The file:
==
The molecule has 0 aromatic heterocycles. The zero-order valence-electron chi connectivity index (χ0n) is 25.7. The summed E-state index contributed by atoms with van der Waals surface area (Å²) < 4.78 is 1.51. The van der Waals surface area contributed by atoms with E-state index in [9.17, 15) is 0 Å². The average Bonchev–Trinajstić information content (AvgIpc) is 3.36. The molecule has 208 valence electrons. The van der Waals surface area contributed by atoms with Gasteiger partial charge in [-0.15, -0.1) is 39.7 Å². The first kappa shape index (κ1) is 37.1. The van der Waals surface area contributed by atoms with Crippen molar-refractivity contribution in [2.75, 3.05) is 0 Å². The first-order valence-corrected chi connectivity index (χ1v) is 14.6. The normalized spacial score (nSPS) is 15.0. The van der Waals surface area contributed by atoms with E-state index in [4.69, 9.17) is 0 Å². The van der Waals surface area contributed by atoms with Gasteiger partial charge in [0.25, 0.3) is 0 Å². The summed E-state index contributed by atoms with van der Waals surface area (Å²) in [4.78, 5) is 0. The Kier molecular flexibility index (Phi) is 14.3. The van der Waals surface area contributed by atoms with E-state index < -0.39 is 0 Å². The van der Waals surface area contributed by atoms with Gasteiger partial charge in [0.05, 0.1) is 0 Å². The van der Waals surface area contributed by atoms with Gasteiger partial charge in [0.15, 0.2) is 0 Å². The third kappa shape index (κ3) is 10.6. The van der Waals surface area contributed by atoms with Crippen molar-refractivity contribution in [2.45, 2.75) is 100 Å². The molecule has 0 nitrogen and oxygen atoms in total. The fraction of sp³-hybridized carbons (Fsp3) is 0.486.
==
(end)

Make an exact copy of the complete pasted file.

The molecule has 0 aromatic heterocycles. The zero-order valence-electron chi connectivity index (χ0n) is 25.7. The summed E-state index contributed by atoms with van der Waals surface area (Å²) < 4.78 is 1.51. The van der Waals surface area contributed by atoms with E-state index in [9.17, 15) is 0 Å². The average Bonchev–Trinajstić information content (AvgIpc) is 3.36. The molecule has 208 valence electrons. The van der Waals surface area contributed by atoms with Gasteiger partial charge in [-0.15, -0.1) is 39.7 Å². The first kappa shape index (κ1) is 37.1. The van der Waals surface area contributed by atoms with Crippen molar-refractivity contribution in [2.75, 3.05) is 0 Å². The first-order valence-corrected chi connectivity index (χ1v) is 14.6. The normalized spacial score (nSPS) is 15.0. The van der Waals surface area contributed by atoms with E-state index in [4.69, 9.17) is 0 Å². The van der Waals surface area contributed by atoms with Gasteiger partial charge in [0.25, 0.3) is 0 Å². The summed E-state index contributed by atoms with van der Waals surface area (Å²) in [4.78, 5) is 0. The Kier molecular flexibility index (Phi) is 14.3. The van der Waals surface area contributed by atoms with E-state index < -0.39 is 0 Å². The van der Waals surface area contributed by atoms with Gasteiger partial charge in [0.05, 0.1) is 0 Å². The van der Waals surface area contributed by atoms with Gasteiger partial charge in [0.15, 0.2) is 0 Å². The third kappa shape index (κ3) is 10.6. The van der Waals surface area contributed by atoms with Crippen molar-refractivity contribution in [2.45, 2.75) is 100 Å². The molecule has 0 nitrogen and oxygen atoms in total. The fraction of sp³-hybridized carbons (Fsp3) is 0.486.